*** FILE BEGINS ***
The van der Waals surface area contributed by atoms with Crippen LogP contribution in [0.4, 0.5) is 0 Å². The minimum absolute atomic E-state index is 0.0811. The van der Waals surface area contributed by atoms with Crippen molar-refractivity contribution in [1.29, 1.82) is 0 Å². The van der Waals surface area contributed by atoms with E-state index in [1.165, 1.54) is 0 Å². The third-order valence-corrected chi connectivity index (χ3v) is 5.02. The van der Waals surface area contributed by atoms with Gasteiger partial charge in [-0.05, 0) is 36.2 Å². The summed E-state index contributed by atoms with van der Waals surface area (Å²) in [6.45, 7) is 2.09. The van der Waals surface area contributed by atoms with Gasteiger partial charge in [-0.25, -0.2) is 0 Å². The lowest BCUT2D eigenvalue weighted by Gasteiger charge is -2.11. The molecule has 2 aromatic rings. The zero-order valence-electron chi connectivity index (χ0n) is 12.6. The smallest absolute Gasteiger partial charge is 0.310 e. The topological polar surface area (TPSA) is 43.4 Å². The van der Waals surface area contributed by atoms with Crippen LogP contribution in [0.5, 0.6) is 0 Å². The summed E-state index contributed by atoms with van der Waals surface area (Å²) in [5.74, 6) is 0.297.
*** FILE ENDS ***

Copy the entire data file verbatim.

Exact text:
The van der Waals surface area contributed by atoms with Crippen LogP contribution in [0.4, 0.5) is 0 Å². The minimum absolute atomic E-state index is 0.0811. The van der Waals surface area contributed by atoms with Crippen molar-refractivity contribution in [1.29, 1.82) is 0 Å². The van der Waals surface area contributed by atoms with E-state index in [1.165, 1.54) is 0 Å². The third-order valence-corrected chi connectivity index (χ3v) is 5.02. The van der Waals surface area contributed by atoms with Gasteiger partial charge in [-0.05, 0) is 36.2 Å². The summed E-state index contributed by atoms with van der Waals surface area (Å²) in [6.45, 7) is 2.09. The van der Waals surface area contributed by atoms with Gasteiger partial charge in [-0.25, -0.2) is 0 Å². The lowest BCUT2D eigenvalue weighted by Gasteiger charge is -2.11. The molecule has 2 aromatic rings. The zero-order valence-electron chi connectivity index (χ0n) is 12.6. The smallest absolute Gasteiger partial charge is 0.310 e. The topological polar surface area (TPSA) is 43.4 Å². The van der Waals surface area contributed by atoms with Crippen LogP contribution in [0.5, 0.6) is 0 Å². The summed E-state index contributed by atoms with van der Waals surface area (Å²) in [5.74, 6) is 0.297.